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BLANE KLEMEK OUTDOORS: Marveling at the sight and sounds of pileated woodpeckers

From the cottonwood bottomlands of the Red River Valley to the richly forested southeastern bluff country, the pileated woodpecker can be seen flying in its deliberate rolling manner, or heard by its thunderous drumming on trees with its bill, or identified by its distinctive hysterical call resonating through the woodlands and the gaping tree-cavities they mine so effortlessly.

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The crow-size pileated woodpecker is indeed the largest and most impressive of our North American woodpeckers. With its solid black back, a conspicuously red crested head, and a 16- to 20-inch-long body, the woodpecker should not be confused with any other bird.
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Throughout the seasons, I spend a great deal of time roaming the wilds that Minnesota and elsewhere have to offer. For days on end, often from base camps, I hunt for deer, elk and other game such as ruffed grouse, during the autumn months.

I also forage for berries, mushrooms and various wild edibles whenever and wherever available. So, too, I hike the many wooded and prairie trails and tote roads for exercise and peace of mind. Indeed, Nature replenishes, Nature restores.

I recently spent 11 full days hunting deer on a Kittson County state wildlife management area and on land owned and managed by The Nature Conservancy.

This area of northwestern Minnesota is a part of the Aspen Parklands ecoregion that is characterized by quaking aspen forests, oak savannah, tallgrass prairie and wetlands. Replete with floral and faunal richness, the region is a popular destination for botanists and birders.

Throughout the course of my time hunting in Kittson County, I became acquainted with the resident pair of pileated woodpeckers. Of note about this special species of woodpecker, which is North America’s largest woodpecker, is the size of their territories —anywhere from 100 to 500 acres.

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What’s more, unlike most other birds, mated pairs of the species stay together year-round while actively defending their territories. As I hunted and explored, I observed and heard the pair busily foraging on various decaying aspen trees, vocalizing to one another and flying from one food source to another. They were a constant company that I felt privileged to become acquainted with.

An uncommon bird, the unmistakable woodpecker of grand proportions is a resident throughout Minnesota.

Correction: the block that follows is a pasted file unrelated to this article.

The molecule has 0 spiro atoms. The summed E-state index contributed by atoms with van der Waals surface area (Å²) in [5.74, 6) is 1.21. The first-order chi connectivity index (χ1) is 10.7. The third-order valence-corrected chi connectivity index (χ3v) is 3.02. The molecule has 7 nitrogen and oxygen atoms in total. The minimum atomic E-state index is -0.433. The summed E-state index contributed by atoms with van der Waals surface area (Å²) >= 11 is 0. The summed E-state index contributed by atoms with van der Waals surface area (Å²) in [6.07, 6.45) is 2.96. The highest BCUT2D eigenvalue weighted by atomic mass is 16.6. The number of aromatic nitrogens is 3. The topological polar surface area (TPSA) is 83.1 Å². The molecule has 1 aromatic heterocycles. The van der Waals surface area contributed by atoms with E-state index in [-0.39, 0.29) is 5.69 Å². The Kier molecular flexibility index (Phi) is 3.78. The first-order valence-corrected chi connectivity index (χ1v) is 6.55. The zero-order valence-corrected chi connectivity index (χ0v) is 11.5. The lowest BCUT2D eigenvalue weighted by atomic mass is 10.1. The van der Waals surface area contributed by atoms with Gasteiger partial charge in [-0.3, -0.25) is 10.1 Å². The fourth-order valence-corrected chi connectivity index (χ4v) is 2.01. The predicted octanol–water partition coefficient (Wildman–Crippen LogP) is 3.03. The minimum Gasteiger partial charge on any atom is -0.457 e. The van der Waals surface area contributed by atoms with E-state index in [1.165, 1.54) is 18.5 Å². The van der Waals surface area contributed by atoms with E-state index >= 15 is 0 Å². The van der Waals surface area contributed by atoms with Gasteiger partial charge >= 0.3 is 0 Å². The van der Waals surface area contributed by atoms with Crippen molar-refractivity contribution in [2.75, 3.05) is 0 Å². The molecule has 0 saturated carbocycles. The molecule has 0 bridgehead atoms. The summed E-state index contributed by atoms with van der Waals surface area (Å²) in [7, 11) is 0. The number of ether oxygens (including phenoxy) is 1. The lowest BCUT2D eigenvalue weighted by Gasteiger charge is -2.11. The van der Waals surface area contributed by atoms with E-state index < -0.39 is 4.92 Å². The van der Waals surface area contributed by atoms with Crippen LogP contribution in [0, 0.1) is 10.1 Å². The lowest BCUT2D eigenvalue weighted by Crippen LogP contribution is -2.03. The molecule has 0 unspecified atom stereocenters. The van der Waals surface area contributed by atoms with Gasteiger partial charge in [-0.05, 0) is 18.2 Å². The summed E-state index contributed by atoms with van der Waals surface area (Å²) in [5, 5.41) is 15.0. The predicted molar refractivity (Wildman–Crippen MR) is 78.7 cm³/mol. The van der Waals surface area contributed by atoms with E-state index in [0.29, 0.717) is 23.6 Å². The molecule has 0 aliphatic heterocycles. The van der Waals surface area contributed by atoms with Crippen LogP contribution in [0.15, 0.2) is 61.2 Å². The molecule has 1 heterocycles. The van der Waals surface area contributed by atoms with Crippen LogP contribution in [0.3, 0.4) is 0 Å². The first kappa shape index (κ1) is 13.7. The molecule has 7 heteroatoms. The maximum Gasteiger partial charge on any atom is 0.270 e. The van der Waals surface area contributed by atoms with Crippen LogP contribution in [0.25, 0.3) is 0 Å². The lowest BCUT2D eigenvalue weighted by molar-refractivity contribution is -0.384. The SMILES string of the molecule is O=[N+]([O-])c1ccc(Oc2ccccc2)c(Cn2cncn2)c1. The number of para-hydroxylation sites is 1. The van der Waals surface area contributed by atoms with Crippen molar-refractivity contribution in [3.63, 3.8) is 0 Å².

From the cottonwood bottomlands of the Red River Valley to the richly forested southeastern bluff country, the pileated woodpecker can be seen flying in its deliberate rolling manner, or heard by its thunderous drumming on trees with its bill, or identified by its distinctive hysterical call resonating through the woodlands and the gaping tree-cavities they mine so effortlessly.

The crow-size pileated woodpecker is indeed the largest and most impressive of our North American woodpeckers. With its solid black back, a conspicuously red crested head, and a 16- to 20-inch-long body, the woodpecker should not be confused with any other bird.

The male has a red “mustache” just behind the beak, whereas the female’s version is colored black.

Its unusual name, pileated, means having a crest covering the “pileum” or the top of the head. As many bird enthusiasts have come to appreciate, even the mere pronunciation of “pileated” is a delightful and lively debated topic.

Perhaps a more fitting and understood name would have been "red-crested giant woodpecker" or “great woodpecker” or the like.

It's easy to tell where pileated woodpeckers have been if you happen to be exploring its preferred haunts of deciduous or mixed woodlands. The enormous woodpecker excavates notable elongated cavities into dead and dying trees.

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Some might wonder why they go to the trouble of carving out such exceedingly deep excavations, but as with all woodpeckers, they do so mostly to procure food. In the case of pileated woodpeckers, carpenter ants are the main entrée.

Once a pileated woodpecker begins working on an ant-infested tree, there is little an ant or any other wood-boring insect can do to escape.

Equipped with a chisel-shaped beak and powerful head and neck muscles to back it up, not to mention a long, barbed and sticky tongue used to snatch crawly critters, a pileated woodpecker visits and revisits selected trees until the food source has been exhausted.

As it is, many an old elm, aspen or stately cottonwood, long after having died, are reduced to cavity-riddled snags from years of pileated woodpecker borings.

Such a grand bird of the forest, it is no small wonder that we human admirers turn our heads to marvel at the sight and sound of this incredible bird.

As well, we can rest assured that if there’s wood in the woods, there will be pileated woodpeckers to observe as we get out and enjoy the great outdoors.

Blane Klemek is a Minnesota DNR wildlife manager. He can be reached at bklemek@yahoo.com.

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Related Topics: BLANE KLEMEKNORTHLAND OUTDOORSOUTDOORS RECREATION
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